The manner by which the porting system of the scroll elements of FIGS. 1-4 achieves essentially pulsation-free liquid pumping may be detailed with reference to FIGS. 5-20 which illustrate the operation of a scroll pump using these scroll members and pumping a liquid flowing radially inward. FIGS. 5-20 illustrate various positions at one-eighth orbit intervals of the scroll elements during one pumping cycle, the odd-numbered figures being cross sections of the wraps taken transverse to the center line of the apparatus and the even-numbered figures following them being the corresponding longitudinal cross sections through the wraps. Like reference numerals in FIGS. 5-20 are used to refer to like components of FIGS. 1-4. Although it would not be normal to see the outline of the recessed transfer passage 39 of the orbiting scroll element in those cross sectional drawings taken transverse to the center line (e.g., FIGS. 5, 7, etc.) these outlines have been dotted in to provide the location of the transverse passages in the accompanying longitudinal cross sections (e.g., FIGS. 6, 8, etc.). Boss 20 of the stationary scroll element has been eliminated in the longitudinal cross sections of FIGS. 6, 8, etc. for the sake of simplicity.

In the operation of the scroll pump, the orbiting scroll element 30, mounted in an orbiting scroll member, is driven to orbit (by means described in detail with reference to FIG. 61) the stationary scroll element 10 mounted in a stationary scroll member, the flank surfaces 16 and 17 and 34 and 35 of the stationary and orbiting scroll elements making moving line contacts. As will be described in connection with the description of FIG. 61, there can, in actual practice, be a very small clearance, e.g., from about 0.001 to about 0.005 inch, between the flank surfaces of the involutes. The end surfaces 18 and 36 of the stationary and orbiting scroll elements in making contact with the inner surfaces 33 and 13 of the orbiting and stationary scroll elements, respectively, define the moving pockets 50, 51 and 52, the volumes of which and liquid communication between which change to effect the movement of the liquid through the pump. Because liquids have much higher viscosities than gases and because the volume ratio within the liquid pump is one rather than greater than one, the need for efficient radial sealing across the contacting end surfaces 18 and 36 of the wraps from pocket to pocket is not as stringent as for compressors or expanders. It is therefore unnecessary to provide radial sealing means such as those described in U.S. Pat. No. 3,944,636.

The somewhat simplified longitudinal cross section of FIG. 6 shows the stationary scroll element 10 mounted in a scroll member which includes a housing plate 53 having an annular extension 54, the end surface 55 of which serves as a contacting surface with which the inner surface 56 of the orbiting scroll member 57, of which orbiting scroll end plate 31 is a part, makes moving contact to define a preipheral volume 58 into which the liquid to be pumped is introduced through peripheral port 59. FIG. 61 illustrates the incorporation of the scroll members in a complete scroll pump in more precise detail. In the remaining even-numbered FIGS. 8, 10 . . . 20, only those portions of the scroll elements including the wraps and porting will be illustrated, it being understood that each has a peripheral volume.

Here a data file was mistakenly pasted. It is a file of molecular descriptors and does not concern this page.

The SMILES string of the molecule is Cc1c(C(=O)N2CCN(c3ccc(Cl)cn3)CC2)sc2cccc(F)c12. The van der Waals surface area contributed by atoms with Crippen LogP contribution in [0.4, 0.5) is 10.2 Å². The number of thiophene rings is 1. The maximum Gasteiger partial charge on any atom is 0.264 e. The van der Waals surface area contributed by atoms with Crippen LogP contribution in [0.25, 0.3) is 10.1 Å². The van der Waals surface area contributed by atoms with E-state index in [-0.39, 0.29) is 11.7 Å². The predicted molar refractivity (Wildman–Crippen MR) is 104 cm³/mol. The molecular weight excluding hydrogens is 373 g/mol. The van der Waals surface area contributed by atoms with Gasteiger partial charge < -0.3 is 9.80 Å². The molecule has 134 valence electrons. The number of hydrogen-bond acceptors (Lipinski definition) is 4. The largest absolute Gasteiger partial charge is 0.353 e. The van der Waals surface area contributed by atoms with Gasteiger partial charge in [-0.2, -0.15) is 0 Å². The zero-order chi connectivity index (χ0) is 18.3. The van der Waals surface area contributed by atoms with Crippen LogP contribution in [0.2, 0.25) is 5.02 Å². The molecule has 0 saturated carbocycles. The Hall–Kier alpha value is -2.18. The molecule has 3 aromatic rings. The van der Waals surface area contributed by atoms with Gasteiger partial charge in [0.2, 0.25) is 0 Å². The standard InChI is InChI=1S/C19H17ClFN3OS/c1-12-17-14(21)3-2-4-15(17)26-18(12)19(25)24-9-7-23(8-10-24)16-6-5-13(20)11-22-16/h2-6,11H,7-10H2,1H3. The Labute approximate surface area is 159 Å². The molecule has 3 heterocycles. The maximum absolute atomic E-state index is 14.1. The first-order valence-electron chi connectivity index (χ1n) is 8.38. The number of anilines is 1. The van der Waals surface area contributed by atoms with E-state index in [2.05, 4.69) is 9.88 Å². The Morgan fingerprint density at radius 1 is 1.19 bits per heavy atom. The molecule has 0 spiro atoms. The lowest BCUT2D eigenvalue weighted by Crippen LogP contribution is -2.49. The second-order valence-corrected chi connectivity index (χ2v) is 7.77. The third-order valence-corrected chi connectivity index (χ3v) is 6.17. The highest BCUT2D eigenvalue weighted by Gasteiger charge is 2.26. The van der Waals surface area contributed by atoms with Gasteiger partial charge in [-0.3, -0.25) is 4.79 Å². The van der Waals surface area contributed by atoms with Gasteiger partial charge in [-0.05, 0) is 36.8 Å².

It is assumed that the cycle to be described begins with the sealing off of center pocket 52 at which point pockets 50 and 51 are also sealed off. Liquid is discharged through the discharge manifold means comprising port 23 and transfer passage 24. In this mode of operation central pocket 52 serves as a discharge zone. As shown in FIGS. 5 and 6, pockets 50 and 51 are at their maximum volumes and essentially completely sealed off from central pocket 52, discounting any small clearances between wrap flanks and between wrap end surfaces and end plates. Assume first that neither of the recessed transfer passages 24 nor 39 is cut in the end plates. The effect of this may be seen in FIGS. 7 and 8 which show the wrap positions after the completion of one-eighth of a total orbit of the orbiting scroll member, the orbit direction of which is shown by the dotted arrow. The volumes of pockets 50, 51 and 52 begin to decrease; and, since the liquid in the pump is essentially noncompressible, it is forced under pressure from pockets 50 and 51 into center pocket 52 through the relative narrow passages 60 and 61 created by wrap movement. Moreover, the comparative sizes of central pocket 52 and discharge port 23 are such as to accentuate this effect. The result is the building up of pressures within the system which have a serious adverse affect upon the scroll hardware and the generation of severe pressure pulses giving rise to inefficient and noisy operation.